Mortgage Fraud Summit Report
Canadian Property Valuation Magazine
Search the Library Online
By John Peebles, AACI
The Canadian Association of Accredited Mortgage Professionals (CAAMP) hosted its annual Mortgage Fraud Summit on October 8, 2010 in Vancouver. I attended the conference representing the Appraisal Institute of Canada (AIC), along with AIC President, Grant Uba.
A theme in many speaker presentations was that mortgage fraud is relatively easy to implement. The RCMP has limited resources to tackle fraud and it is difficult for them to make the case to divert funds from solving violent crime.
There are common elements in many mortgage frauds. We learned that:
- generally, fraudsters need someone on the ‘inside’ who can electronically file land title office documents;
- a ‘straw buyer’ is generally used to establish property title transfers at inflated values;
- appraisers play a key role in substantiating inflated values;
- some lenders do not report suspicion of fraud, since they do not want adverse publicity; and
- automated value models can be manipulated to produce inflated property values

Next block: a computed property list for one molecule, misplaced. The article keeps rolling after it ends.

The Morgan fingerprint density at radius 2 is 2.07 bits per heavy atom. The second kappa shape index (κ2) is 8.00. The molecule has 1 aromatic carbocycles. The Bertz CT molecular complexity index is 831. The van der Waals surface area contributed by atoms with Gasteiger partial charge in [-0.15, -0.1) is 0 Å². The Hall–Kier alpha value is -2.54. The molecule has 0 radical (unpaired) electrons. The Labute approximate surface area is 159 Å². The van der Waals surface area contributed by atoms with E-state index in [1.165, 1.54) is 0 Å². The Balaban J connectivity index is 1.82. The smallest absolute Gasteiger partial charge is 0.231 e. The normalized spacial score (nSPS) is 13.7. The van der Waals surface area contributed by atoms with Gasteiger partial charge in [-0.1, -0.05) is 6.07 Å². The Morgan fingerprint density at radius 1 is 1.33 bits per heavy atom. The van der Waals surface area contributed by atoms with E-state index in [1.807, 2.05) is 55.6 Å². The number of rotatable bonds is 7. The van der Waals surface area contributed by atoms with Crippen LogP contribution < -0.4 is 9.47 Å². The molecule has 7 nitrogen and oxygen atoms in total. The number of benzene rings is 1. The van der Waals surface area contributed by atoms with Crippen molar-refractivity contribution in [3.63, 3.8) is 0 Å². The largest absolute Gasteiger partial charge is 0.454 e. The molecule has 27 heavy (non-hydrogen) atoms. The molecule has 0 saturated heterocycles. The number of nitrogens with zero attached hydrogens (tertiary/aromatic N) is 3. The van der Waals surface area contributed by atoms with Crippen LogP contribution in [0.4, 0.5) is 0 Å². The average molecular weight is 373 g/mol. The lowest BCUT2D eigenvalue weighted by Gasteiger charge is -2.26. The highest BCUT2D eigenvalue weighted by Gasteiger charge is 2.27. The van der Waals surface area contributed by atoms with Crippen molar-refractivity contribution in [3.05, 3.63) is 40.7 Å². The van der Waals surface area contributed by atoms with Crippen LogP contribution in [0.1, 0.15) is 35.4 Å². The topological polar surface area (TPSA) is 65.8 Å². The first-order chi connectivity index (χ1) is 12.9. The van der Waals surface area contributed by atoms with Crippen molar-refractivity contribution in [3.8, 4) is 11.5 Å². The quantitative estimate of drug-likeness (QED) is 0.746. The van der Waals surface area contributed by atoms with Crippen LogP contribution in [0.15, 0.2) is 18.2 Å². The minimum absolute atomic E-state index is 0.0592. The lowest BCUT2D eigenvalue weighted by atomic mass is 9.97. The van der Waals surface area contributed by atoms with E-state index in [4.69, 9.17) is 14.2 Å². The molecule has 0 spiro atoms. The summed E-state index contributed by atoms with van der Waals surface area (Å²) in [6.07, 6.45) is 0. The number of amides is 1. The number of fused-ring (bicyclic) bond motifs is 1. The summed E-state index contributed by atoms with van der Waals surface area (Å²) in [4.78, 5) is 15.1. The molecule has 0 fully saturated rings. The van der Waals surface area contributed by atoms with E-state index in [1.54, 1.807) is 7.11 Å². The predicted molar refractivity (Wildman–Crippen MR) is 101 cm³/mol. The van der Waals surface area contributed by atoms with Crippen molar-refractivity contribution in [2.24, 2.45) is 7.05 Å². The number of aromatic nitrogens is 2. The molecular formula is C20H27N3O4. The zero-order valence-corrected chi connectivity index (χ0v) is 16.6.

A number of speakers shared case studies in mortgage fraud. One case study, provided by Bill Edmunds of Equitable Trust, concerned its 2008 purchase of a ‘book’ of mortgages in Yarmouth, Nova Scotia. Equitable Trust is an ‘Alt-A’ or secondary lender that specializes in borrowers with a good credit history who are self-employed. In this case study, the mortgage book involved about 60 single-family and multi-family properties secured by several lenders. Unknown to the Trust, the loans had been fraudulently originated. The portfolio of properties was purchased by an elderly owner through a purchase and sale agreement at double the market value. The purchasers were involved in the sale of drugs and were laundering their proceeds. The purchasers were careful to include a small number of properties in each mortgage application to keep the level of scrutiny low. They failed to disclose in their loan application that they secured other mortgages from another borrower for similar properties. The appraiser ensured that properties were valued using sales of other properties purchased at inflated values by the same purchasers. The fraud came to light when the borrowers were arrested by the RCMP for drug dealing and the mortgage payments stopped. An inspection of the properties by the Trust revealed that most of the properties were in very poor condition and, in most cases, were inhabited by drug dealer’s clients. The Trust suffered a $1.5 million loss, but managed to recover this amount from the lender who sold the mortgage portfolio. The interesting aspect of this case, confirmed by the RCMP, was that organized crime is frequently involved in mortgage fraud, either to launder money or as diversification into another criminal activity.